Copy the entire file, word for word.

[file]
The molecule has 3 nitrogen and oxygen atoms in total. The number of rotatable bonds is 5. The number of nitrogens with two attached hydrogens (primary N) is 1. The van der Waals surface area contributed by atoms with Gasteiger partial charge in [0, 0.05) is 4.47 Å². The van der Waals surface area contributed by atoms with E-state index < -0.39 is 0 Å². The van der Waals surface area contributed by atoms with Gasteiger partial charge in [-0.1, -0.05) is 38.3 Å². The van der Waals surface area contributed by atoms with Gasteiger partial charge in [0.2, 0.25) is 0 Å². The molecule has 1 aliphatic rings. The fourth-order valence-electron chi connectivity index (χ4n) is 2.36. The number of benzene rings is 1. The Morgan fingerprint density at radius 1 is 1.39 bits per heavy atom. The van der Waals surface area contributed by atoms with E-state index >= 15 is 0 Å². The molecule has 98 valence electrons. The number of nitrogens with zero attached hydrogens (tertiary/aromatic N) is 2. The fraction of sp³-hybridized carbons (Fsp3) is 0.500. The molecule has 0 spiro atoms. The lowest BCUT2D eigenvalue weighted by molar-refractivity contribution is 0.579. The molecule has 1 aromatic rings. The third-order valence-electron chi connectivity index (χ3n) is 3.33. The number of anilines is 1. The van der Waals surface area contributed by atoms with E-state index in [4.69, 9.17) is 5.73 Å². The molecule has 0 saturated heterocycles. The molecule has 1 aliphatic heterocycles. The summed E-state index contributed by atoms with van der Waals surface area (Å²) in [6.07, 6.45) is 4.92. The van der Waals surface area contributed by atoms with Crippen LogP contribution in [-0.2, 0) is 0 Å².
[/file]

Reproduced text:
The molecule has 3 nitrogen and oxygen atoms in total. The number of rotatable bonds is 5. The number of nitrogens with two attached hydrogens (primary N) is 1. The van der Waals surface area contributed by atoms with Gasteiger partial charge in [0, 0.05) is 4.47 Å². The van der Waals surface area contributed by atoms with E-state index < -0.39 is 0 Å². The van der Waals surface area contributed by atoms with Gasteiger partial charge in [-0.1, -0.05) is 38.3 Å². The van der Waals surface area contributed by atoms with Gasteiger partial charge in [0.2, 0.25) is 0 Å². The molecule has 1 aliphatic rings. The fourth-order valence-electron chi connectivity index (χ4n) is 2.36. The number of benzene rings is 1. The Morgan fingerprint density at radius 1 is 1.39 bits per heavy atom. The van der Waals surface area contributed by atoms with E-state index >= 15 is 0 Å². The molecule has 98 valence electrons. The number of nitrogens with zero attached hydrogens (tertiary/aromatic N) is 2. The fraction of sp³-hybridized carbons (Fsp3) is 0.500. The molecule has 0 spiro atoms. The lowest BCUT2D eigenvalue weighted by molar-refractivity contribution is 0.579. The molecule has 1 aromatic rings. The third-order valence-electron chi connectivity index (χ3n) is 3.33. The number of anilines is 1. The van der Waals surface area contributed by atoms with E-state index in [4.69, 9.17) is 5.73 Å². The molecule has 0 saturated heterocycles. The molecule has 1 aliphatic heterocycles. The summed E-state index contributed by atoms with van der Waals surface area (Å²) in [6.07, 6.45) is 4.92. The van der Waals surface area contributed by atoms with Crippen LogP contribution in [-0.2, 0) is 0 Å².